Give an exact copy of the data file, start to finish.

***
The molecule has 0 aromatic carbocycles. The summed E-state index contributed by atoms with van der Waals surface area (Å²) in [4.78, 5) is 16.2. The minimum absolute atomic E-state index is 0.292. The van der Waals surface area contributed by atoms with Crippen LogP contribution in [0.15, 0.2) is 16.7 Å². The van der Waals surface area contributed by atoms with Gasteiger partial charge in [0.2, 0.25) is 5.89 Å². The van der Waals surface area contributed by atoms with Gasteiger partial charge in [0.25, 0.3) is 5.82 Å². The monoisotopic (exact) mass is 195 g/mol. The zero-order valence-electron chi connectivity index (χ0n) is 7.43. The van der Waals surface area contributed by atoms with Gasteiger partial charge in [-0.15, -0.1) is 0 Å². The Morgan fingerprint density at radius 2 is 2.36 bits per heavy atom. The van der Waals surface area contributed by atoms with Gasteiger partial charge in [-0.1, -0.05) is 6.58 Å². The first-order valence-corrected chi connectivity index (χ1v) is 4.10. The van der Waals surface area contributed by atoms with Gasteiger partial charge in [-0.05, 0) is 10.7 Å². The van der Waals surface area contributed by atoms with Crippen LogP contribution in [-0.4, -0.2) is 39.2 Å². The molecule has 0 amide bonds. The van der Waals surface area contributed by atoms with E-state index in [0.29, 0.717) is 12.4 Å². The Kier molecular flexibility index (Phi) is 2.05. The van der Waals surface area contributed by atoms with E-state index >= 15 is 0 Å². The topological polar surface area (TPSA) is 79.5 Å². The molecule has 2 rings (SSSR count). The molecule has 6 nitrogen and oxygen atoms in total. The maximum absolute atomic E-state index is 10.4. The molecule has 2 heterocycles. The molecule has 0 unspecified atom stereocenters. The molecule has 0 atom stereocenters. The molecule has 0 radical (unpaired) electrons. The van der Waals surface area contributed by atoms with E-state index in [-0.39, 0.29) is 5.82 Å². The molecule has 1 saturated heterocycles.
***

The molecule has 0 aromatic carbocycles. The summed E-state index contributed by atoms with van der Waals surface area (Å²) in [4.78, 5) is 16.2. The minimum absolute atomic E-state index is 0.292. The van der Waals surface area contributed by atoms with Crippen LogP contribution in [0.15, 0.2) is 16.7 Å². The van der Waals surface area contributed by atoms with Gasteiger partial charge in [0.2, 0.25) is 5.89 Å². The van der Waals surface area contributed by atoms with Gasteiger partial charge in [0.25, 0.3) is 5.82 Å². The monoisotopic (exact) mass is 195 g/mol. The zero-order valence-electron chi connectivity index (χ0n) is 7.43. The van der Waals surface area contributed by atoms with Gasteiger partial charge in [-0.15, -0.1) is 0 Å². The Morgan fingerprint density at radius 2 is 2.36 bits per heavy atom. The van der Waals surface area contributed by atoms with Gasteiger partial charge in [-0.1, -0.05) is 6.58 Å². The first-order valence-corrected chi connectivity index (χ1v) is 4.10. The van der Waals surface area contributed by atoms with Gasteiger partial charge in [-0.05, 0) is 10.7 Å². The van der Waals surface area contributed by atoms with Crippen LogP contribution in [-0.4, -0.2) is 39.2 Å². The molecule has 0 amide bonds. The van der Waals surface area contributed by atoms with E-state index in [0.29, 0.717) is 12.4 Å². The Kier molecular flexibility index (Phi) is 2.05. The van der Waals surface area contributed by atoms with E-state index >= 15 is 0 Å². The topological polar surface area (TPSA) is 79.5 Å². The molecule has 2 rings (SSSR count). The molecule has 6 nitrogen and oxygen atoms in total. The maximum absolute atomic E-state index is 10.4. The molecule has 2 heterocycles. The molecule has 0 unspecified atom stereocenters. The molecule has 0 atom stereocenters. The molecule has 0 radical (unpaired) electrons. The van der Waals surface area contributed by atoms with E-state index in [-0.39, 0.29) is 5.82 Å². The molecule has 1 saturated heterocycles.